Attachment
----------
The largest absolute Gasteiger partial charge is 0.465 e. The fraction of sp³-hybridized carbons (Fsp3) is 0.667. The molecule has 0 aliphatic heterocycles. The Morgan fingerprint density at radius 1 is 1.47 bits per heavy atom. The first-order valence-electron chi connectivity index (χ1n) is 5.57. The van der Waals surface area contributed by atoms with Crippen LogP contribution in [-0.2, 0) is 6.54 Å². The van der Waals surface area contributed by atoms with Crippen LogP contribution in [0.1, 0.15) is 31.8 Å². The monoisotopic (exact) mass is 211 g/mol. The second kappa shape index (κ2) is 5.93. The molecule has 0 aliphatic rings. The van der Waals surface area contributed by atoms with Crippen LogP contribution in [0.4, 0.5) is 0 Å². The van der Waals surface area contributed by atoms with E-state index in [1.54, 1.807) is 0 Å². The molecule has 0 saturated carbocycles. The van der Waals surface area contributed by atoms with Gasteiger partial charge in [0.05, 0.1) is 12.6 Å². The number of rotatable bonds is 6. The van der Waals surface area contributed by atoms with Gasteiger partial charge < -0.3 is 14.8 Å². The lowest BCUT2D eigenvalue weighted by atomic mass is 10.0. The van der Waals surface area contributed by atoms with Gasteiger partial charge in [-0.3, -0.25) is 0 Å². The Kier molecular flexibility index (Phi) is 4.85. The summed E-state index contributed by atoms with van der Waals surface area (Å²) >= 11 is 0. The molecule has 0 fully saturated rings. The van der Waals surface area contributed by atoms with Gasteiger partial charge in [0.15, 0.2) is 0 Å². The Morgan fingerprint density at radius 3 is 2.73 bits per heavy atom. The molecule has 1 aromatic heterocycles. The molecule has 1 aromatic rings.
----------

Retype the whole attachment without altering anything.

The largest absolute Gasteiger partial charge is 0.465 e. The fraction of sp³-hybridized carbons (Fsp3) is 0.667. The molecule has 0 aliphatic heterocycles. The Morgan fingerprint density at radius 1 is 1.47 bits per heavy atom. The first-order valence-electron chi connectivity index (χ1n) is 5.57. The van der Waals surface area contributed by atoms with Crippen LogP contribution in [-0.2, 0) is 6.54 Å². The van der Waals surface area contributed by atoms with Crippen LogP contribution in [0.1, 0.15) is 31.8 Å². The monoisotopic (exact) mass is 211 g/mol. The second kappa shape index (κ2) is 5.93. The molecule has 0 aliphatic rings. The van der Waals surface area contributed by atoms with Crippen LogP contribution in [0.4, 0.5) is 0 Å². The van der Waals surface area contributed by atoms with E-state index in [1.54, 1.807) is 0 Å². The molecule has 0 saturated carbocycles. The van der Waals surface area contributed by atoms with Gasteiger partial charge in [0.05, 0.1) is 12.6 Å². The number of rotatable bonds is 6. The van der Waals surface area contributed by atoms with Gasteiger partial charge < -0.3 is 14.8 Å². The lowest BCUT2D eigenvalue weighted by atomic mass is 10.0. The van der Waals surface area contributed by atoms with Gasteiger partial charge in [-0.3, -0.25) is 0 Å². The Kier molecular flexibility index (Phi) is 4.85. The summed E-state index contributed by atoms with van der Waals surface area (Å²) >= 11 is 0. The molecule has 0 fully saturated rings. The van der Waals surface area contributed by atoms with Gasteiger partial charge in [0.15, 0.2) is 0 Å². The Morgan fingerprint density at radius 3 is 2.73 bits per heavy atom. The molecule has 1 aromatic heterocycles. The molecule has 1 aromatic rings.